Relative to the latter, in many respects social media sites have become emotional dumping grounds. In postings long or short, depending where on the Web you are, people pour out their agony and angst, likes and dislikes, pleasures and displeasures.
From a business perspective, you might think about this as more of the same, only a different avenue into your customer's psyche. Company or product Facebook sites aimed at reaching out and touching customers join a long list of similar, although less technologically advanced, initiatives companies have engaged in over the years. Mailed satisfaction surveys, countertop drop boxes, customer complaint hotlines, email@example.com, Web forms -- these are but a few examples.
But the rise of social media as a business tool coincides with an increased interest in analytics and the fostering of data-driven decision-making. As a result, many companies are emphasizing the need to dig into what's being said by their customers out on the wild, wild Web.
And so we've seen growing interest in disciplines such as text analytics and sentiment analysis, with the goal being the ability to search out and analyze customer complaints or compliments generated in the free-form Web universe (as well as in similarly unstructured emails, PDFs, Word documents, PDFs, and so on). Text analytics, as discussed here, has become standard practice for many marketing departments as they study customer verbatim-responses from various sources, for example.
Such is the case at Oberweis Dairy, in Aurora, Ill. "Analysis of text records to understand customer complaints and quantify product issues is now just part of what we do," Bruce Bedford, vice president of marketing analytics and customer insight, tells me.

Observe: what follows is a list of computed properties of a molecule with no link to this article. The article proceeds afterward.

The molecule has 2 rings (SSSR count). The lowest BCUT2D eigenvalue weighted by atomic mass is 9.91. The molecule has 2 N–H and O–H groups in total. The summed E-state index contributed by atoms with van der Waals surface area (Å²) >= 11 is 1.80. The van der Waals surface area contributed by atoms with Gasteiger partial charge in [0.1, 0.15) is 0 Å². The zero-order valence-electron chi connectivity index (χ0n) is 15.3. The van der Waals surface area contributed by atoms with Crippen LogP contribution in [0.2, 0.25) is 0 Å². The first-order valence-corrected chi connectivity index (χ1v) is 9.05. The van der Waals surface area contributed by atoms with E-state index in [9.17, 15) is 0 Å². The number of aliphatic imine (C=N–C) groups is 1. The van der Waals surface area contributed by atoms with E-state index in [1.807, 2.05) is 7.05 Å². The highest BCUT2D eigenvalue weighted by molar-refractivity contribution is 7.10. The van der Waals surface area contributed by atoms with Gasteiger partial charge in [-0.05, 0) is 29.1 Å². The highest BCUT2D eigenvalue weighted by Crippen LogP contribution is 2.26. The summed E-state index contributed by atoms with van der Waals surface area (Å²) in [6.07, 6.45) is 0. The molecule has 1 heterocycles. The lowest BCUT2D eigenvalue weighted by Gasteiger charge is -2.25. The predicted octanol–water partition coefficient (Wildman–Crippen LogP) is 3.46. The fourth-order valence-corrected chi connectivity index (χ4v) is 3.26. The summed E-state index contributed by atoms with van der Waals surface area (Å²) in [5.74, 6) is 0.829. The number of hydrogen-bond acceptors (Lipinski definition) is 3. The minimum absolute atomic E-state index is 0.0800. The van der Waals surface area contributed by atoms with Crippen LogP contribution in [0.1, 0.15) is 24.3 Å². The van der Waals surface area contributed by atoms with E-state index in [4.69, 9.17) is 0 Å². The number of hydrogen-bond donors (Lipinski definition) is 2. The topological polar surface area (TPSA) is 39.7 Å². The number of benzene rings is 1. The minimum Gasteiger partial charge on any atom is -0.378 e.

Sentiment analysis is similar but aimed particularly at monitoring emotions expressed on social sites, as AllAnalytics.com community editor Shawn Hessinger described in his blog, Getting Sentimental About Social Business Intelligence. A relatively new type of analytics, sentiment analysis is one of those topics that generates strong reactions among industry watchers.
We've heard of a handful of studies and actual use cases that show the effectiveness of sentiment analysis. Yet the naysayers are aplenty. As blogger Scott Koegler wrote in a recent AllAnalytics.com chat, "Combine anonymous users, no context, no consequences to comments. I can't buy that Twitter is anything but noise."
Another AllAnalytics.com community member had shared his equally strong feelings in a message board post. "Analytics is a powerful tool, and like the Force of Star Wars fame, it can be used for good and for bad. I guess it's up to who you talk to to define what's bad and what's good. But I think micro-targeting people based on their emotional responses (or instabilities) to sell them junk food, consumer electronics, and the like leans toward the bad," he wrote. "Then again," he added, "I don't get paid to market and sell junk food, consumer electronics, and the like."
With sentiment analysis being such a new and touchy topic, we asked two experts to weigh in with their thoughts in our latest Point/Counterpoint debate, available here. Joe Stanganelli, social media consultant, likes the approach and thinks companies will be able to derive good business intelligence from customer sentiments expressed in social networking content. Pierre DeBois, a Web analytics consultant with Zimana, is less enamored with sentiment analysis. Companies must realize they have a long haul ahead before they'll be able to enhance business strategy via sentiment analytics, he says.
How do you feel about sentiment analysis? Read the debate and share your thoughts on the message boards.